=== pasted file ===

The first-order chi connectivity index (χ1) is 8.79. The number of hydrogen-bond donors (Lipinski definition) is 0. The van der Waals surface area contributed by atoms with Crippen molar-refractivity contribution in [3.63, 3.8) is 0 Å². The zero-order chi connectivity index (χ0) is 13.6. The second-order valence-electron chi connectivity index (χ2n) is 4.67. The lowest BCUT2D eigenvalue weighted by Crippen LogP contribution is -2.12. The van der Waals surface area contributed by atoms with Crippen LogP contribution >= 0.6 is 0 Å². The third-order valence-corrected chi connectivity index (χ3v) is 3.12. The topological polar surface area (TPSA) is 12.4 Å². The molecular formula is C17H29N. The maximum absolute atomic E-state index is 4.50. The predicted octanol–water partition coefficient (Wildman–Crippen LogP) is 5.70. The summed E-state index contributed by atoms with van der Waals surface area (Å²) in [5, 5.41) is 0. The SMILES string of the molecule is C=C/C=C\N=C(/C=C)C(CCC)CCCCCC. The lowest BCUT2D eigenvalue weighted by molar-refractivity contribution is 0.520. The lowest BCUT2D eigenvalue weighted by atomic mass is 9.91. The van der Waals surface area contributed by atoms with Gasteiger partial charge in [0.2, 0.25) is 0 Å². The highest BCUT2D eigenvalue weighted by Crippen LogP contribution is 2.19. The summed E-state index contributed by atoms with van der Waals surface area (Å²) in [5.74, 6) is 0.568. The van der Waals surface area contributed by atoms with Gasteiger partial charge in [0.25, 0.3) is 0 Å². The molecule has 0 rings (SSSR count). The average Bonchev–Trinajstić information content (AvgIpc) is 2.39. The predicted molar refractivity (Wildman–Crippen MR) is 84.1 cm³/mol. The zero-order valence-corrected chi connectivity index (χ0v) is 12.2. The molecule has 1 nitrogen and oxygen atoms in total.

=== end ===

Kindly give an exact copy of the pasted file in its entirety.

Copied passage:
The first-order chi connectivity index (χ1) is 8.79. The number of hydrogen-bond donors (Lipinski definition) is 0. The van der Waals surface area contributed by atoms with Crippen molar-refractivity contribution in [3.63, 3.8) is 0 Å². The zero-order chi connectivity index (χ0) is 13.6. The second-order valence-electron chi connectivity index (χ2n) is 4.67. The lowest BCUT2D eigenvalue weighted by Crippen LogP contribution is -2.12. The van der Waals surface area contributed by atoms with Crippen LogP contribution >= 0.6 is 0 Å². The third-order valence-corrected chi connectivity index (χ3v) is 3.12. The topological polar surface area (TPSA) is 12.4 Å². The molecular formula is C17H29N. The maximum absolute atomic E-state index is 4.50. The predicted octanol–water partition coefficient (Wildman–Crippen LogP) is 5.70. The summed E-state index contributed by atoms with van der Waals surface area (Å²) in [5, 5.41) is 0. The SMILES string of the molecule is C=C/C=C\N=C(/C=C)C(CCC)CCCCCC. The lowest BCUT2D eigenvalue weighted by molar-refractivity contribution is 0.520. The lowest BCUT2D eigenvalue weighted by atomic mass is 9.91. The van der Waals surface area contributed by atoms with Gasteiger partial charge in [0.2, 0.25) is 0 Å². The highest BCUT2D eigenvalue weighted by Crippen LogP contribution is 2.19. The summed E-state index contributed by atoms with van der Waals surface area (Å²) in [5.74, 6) is 0.568. The van der Waals surface area contributed by atoms with Gasteiger partial charge in [0.25, 0.3) is 0 Å². The molecule has 0 rings (SSSR count). The average Bonchev–Trinajstić information content (AvgIpc) is 2.39. The predicted molar refractivity (Wildman–Crippen MR) is 84.1 cm³/mol. The zero-order valence-corrected chi connectivity index (χ0v) is 12.2. The molecule has 1 nitrogen and oxygen atoms in total.